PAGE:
Ashes Of Soldiers By Walt Whitman
List of synonyms and notes for “Ashes of Heroes” first published as “Hymn of Dead Soldiers”
Whitman worked out lists of expressions for grief, suffering, and compassion to help formulate his poems of the Civil War. His Drum-Taps, the most important book of poetry to emerge from the war period, included accounts of calls to arms and of the personal heroism and comradeship of battlefields and encampments. At the book’s core was “The Wound-Dresser,” Whitman’s somber testament to the terrible afflictions of men in army hospitals and the quiet courage of those who daily cared for them. In his elegiac “Ashes of Soldiers,” shown in Whitman’s hand, the poet mourned the dead from all regions of the country and captured the high cost in sorrow paid to preserve unity.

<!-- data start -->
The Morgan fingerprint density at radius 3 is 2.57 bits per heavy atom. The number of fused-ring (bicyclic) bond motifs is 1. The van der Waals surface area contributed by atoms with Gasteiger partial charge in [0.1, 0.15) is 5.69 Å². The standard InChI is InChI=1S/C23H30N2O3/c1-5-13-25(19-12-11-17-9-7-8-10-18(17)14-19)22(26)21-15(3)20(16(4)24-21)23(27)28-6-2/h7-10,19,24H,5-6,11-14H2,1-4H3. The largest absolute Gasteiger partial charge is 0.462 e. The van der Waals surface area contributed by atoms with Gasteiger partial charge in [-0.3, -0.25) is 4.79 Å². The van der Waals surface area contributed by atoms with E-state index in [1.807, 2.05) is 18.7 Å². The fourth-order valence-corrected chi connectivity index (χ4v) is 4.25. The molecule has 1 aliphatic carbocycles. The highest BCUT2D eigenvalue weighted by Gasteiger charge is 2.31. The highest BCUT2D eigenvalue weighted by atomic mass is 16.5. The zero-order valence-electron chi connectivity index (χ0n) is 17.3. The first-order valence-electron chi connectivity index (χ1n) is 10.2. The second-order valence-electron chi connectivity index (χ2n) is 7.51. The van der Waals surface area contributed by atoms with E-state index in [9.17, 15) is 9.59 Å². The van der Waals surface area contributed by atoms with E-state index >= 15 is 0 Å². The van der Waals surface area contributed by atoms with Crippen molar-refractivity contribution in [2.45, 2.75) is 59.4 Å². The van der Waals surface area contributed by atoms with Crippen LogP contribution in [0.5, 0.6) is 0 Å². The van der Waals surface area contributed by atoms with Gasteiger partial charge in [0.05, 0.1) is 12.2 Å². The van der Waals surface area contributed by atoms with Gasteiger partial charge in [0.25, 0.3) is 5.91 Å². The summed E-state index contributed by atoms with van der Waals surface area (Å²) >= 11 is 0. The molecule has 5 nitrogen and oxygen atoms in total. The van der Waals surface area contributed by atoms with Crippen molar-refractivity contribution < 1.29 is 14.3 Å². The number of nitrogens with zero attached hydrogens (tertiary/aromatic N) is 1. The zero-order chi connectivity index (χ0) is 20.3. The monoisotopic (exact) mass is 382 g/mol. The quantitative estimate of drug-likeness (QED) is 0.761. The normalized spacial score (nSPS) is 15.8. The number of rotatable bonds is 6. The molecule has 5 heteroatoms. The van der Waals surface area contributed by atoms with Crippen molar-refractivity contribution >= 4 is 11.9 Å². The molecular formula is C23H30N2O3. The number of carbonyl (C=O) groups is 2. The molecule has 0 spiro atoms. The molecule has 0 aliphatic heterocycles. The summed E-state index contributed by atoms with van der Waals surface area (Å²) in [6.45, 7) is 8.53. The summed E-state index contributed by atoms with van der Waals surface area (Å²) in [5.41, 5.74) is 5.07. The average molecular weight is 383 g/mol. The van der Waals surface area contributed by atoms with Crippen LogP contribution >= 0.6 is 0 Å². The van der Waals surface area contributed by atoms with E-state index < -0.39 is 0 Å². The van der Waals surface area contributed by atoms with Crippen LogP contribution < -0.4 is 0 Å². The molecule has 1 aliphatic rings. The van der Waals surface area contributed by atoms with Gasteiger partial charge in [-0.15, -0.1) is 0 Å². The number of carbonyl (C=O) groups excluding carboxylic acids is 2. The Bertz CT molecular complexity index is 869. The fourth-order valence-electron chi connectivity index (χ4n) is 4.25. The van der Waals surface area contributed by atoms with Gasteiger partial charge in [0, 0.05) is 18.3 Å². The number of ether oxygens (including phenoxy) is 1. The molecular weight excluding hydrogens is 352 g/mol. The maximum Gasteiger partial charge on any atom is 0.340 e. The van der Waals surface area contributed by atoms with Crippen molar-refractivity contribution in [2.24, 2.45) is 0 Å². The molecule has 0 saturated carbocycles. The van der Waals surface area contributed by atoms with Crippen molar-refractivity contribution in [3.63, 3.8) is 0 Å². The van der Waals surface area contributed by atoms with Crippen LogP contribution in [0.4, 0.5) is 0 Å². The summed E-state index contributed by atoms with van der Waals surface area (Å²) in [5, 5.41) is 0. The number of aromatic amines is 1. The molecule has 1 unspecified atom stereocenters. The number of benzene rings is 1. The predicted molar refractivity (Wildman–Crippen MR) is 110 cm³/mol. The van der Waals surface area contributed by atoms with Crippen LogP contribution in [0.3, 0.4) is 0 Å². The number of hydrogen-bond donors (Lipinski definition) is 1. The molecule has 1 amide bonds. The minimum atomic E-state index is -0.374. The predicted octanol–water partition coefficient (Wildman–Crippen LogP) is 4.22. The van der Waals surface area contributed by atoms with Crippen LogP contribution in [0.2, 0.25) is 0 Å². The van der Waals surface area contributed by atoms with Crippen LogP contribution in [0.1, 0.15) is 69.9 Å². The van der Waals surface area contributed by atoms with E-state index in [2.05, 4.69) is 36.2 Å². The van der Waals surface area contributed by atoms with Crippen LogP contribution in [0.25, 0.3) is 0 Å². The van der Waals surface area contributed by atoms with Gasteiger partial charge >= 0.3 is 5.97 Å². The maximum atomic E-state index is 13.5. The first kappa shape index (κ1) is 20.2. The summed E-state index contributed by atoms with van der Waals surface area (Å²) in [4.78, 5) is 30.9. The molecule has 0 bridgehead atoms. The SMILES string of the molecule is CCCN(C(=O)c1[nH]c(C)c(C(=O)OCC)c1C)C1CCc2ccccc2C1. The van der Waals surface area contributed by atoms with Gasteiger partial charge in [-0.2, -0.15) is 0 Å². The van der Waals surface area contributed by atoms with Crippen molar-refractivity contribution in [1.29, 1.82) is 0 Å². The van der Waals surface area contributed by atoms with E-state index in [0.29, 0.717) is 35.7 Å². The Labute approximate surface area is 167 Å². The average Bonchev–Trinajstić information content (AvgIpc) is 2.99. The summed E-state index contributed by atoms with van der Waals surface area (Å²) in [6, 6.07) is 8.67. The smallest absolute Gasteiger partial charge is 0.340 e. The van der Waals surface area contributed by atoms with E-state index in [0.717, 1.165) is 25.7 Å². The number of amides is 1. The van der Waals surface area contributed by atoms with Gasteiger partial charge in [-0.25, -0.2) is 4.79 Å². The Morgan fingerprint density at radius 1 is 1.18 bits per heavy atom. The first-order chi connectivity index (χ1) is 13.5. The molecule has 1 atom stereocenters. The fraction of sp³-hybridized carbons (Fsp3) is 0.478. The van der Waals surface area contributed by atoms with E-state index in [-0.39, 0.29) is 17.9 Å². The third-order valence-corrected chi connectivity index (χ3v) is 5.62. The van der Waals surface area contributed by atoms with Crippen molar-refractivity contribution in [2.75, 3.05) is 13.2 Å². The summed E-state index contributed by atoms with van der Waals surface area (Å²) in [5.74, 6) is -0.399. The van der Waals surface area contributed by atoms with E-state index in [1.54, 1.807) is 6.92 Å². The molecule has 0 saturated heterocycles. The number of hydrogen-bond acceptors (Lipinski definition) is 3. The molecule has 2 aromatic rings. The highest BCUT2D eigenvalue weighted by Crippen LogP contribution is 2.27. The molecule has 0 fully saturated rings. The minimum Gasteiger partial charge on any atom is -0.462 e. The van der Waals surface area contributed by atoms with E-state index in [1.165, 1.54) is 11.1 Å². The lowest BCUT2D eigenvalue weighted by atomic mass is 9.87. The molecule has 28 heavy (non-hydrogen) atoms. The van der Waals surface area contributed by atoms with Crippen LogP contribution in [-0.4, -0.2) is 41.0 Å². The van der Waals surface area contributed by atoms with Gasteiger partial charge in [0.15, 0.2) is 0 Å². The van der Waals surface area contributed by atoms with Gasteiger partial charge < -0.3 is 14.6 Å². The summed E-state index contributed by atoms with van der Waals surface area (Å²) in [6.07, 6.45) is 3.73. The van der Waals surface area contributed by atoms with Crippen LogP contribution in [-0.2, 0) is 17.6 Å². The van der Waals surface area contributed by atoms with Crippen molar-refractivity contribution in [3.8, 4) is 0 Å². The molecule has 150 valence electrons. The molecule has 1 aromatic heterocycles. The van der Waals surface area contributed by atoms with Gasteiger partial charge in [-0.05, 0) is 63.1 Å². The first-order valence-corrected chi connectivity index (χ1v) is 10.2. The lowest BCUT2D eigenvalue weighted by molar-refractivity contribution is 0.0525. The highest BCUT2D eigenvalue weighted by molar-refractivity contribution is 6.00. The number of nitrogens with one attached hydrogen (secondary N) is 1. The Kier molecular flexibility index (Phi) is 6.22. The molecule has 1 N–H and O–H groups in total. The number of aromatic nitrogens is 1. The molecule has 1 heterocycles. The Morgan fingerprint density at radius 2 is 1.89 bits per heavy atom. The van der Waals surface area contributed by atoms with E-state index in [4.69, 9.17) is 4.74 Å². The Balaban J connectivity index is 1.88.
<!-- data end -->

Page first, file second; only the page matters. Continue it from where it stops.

ASHES of soldiers! As I muse, retrospective, murmuring a chant in thought, Lo! the war resumes—again to my sense your shapes, And again the advance of armies. Noiseless as mists and vapors, From their graves in the trenches ascending, From the cemeteries all through Virginia and Tennessee, From every point of the compass, out of the countless unnamed graves, In wafted clouds, in myraids large, or squads of twos or threes, or single ones, they come, And silently gather round me. Now sound no note, O trumpeters! Not at the head of my cavalry, parading on spirited horses, With sabres drawn and glist’ning, and carbines by their thighs—(ah, my brave horsemen! My handsome, tan-faced horsemen! what life, what joy and pride, With all the perils, were yours!) Nor you drummers—neither at reveille, at dawn, Nor the long roll alarming the camp—nor even the muffled beat for a burial; Nothing from you, this time, O drummers, bearing my warlike drums. But aside from these, and the marts of wealth, and the crowded promenade, Admitting around me comrades close, unseen by the rest, and voiceless, The slain elate and alive again—the dust and debris alive, I chant this chant of my silent soul, in the name of all dead soldiers. Faces so pale, with wondrous eyes, very dear, gather closer yet; Draw close, but speak not. Phantoms of countless lost! Invisible to the rest, henceforth become my companions! Follow me ever! desert me not, while I live. Sweet are the blooming cheeks of the living! sweet are the musical voices sounding! But sweet, ah sweet, are the dead, with their silent eyes. Dearest comrades! all is over and long gone; But love is not over—and what love, O comrades! Perfume from battle-fields rising—up from foetor arising. Perfume therefore my chant, O love! immortal Love! Give me to bathe the memories of all dead soldiers, Shroud them, embalm them, cover them all over with tender pride! Perfume all! make all wholesome! Make these ashes to nourish and blossom, O love! O chant! solve all, fructify all with the last chemistry. Give me exhaustless—make me a fountain, That I exhale love from me wherever I go, like a moist perennial dew, For the ashes of all dead soldiers.